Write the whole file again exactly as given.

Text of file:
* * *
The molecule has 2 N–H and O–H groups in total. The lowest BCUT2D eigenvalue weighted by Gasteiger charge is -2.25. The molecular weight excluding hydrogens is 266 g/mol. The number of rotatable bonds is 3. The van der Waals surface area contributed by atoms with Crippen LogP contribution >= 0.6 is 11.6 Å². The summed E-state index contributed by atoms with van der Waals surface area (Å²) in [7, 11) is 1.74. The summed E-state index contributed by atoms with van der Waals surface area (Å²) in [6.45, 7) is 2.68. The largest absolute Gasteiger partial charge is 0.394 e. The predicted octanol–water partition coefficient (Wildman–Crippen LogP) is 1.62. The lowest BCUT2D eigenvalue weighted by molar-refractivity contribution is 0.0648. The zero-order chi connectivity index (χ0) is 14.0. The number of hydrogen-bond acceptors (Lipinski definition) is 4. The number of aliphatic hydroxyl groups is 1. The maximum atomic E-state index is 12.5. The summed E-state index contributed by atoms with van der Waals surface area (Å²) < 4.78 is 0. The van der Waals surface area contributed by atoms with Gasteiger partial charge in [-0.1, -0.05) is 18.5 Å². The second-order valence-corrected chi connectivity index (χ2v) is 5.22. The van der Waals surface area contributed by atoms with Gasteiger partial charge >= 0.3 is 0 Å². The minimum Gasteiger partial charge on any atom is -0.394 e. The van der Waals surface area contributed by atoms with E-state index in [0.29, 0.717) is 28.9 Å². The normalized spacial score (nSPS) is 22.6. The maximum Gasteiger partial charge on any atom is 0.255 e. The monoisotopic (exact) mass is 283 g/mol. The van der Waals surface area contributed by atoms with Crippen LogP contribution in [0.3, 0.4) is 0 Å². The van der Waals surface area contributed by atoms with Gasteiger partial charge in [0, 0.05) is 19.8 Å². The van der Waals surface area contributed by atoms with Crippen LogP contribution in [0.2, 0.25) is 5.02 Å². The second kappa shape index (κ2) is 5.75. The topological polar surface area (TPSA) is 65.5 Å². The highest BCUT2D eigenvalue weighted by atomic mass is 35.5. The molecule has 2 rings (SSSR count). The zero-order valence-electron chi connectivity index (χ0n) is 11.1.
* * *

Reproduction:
The molecule has 2 N–H and O–H groups in total. The lowest BCUT2D eigenvalue weighted by Gasteiger charge is -2.25. The molecular weight excluding hydrogens is 266 g/mol. The number of rotatable bonds is 3. The van der Waals surface area contributed by atoms with Crippen LogP contribution >= 0.6 is 11.6 Å². The summed E-state index contributed by atoms with van der Waals surface area (Å²) in [7, 11) is 1.74. The summed E-state index contributed by atoms with van der Waals surface area (Å²) in [6.45, 7) is 2.68. The largest absolute Gasteiger partial charge is 0.394 e. The predicted octanol–water partition coefficient (Wildman–Crippen LogP) is 1.62. The lowest BCUT2D eigenvalue weighted by molar-refractivity contribution is 0.0648. The zero-order chi connectivity index (χ0) is 14.0. The number of hydrogen-bond acceptors (Lipinski definition) is 4. The number of aliphatic hydroxyl groups is 1. The maximum atomic E-state index is 12.5. The summed E-state index contributed by atoms with van der Waals surface area (Å²) < 4.78 is 0. The van der Waals surface area contributed by atoms with Gasteiger partial charge in [-0.1, -0.05) is 18.5 Å². The second-order valence-corrected chi connectivity index (χ2v) is 5.22. The van der Waals surface area contributed by atoms with Gasteiger partial charge >= 0.3 is 0 Å². The minimum Gasteiger partial charge on any atom is -0.394 e. The van der Waals surface area contributed by atoms with E-state index in [0.29, 0.717) is 28.9 Å². The normalized spacial score (nSPS) is 22.6. The maximum Gasteiger partial charge on any atom is 0.255 e. The monoisotopic (exact) mass is 283 g/mol. The van der Waals surface area contributed by atoms with Crippen LogP contribution in [0.3, 0.4) is 0 Å². The van der Waals surface area contributed by atoms with Gasteiger partial charge in [0, 0.05) is 19.8 Å². The van der Waals surface area contributed by atoms with Crippen LogP contribution in [0.2, 0.25) is 5.02 Å². The second kappa shape index (κ2) is 5.75. The topological polar surface area (TPSA) is 65.5 Å². The highest BCUT2D eigenvalue weighted by atomic mass is 35.5. The molecule has 2 rings (SSSR count). The zero-order valence-electron chi connectivity index (χ0n) is 11.1.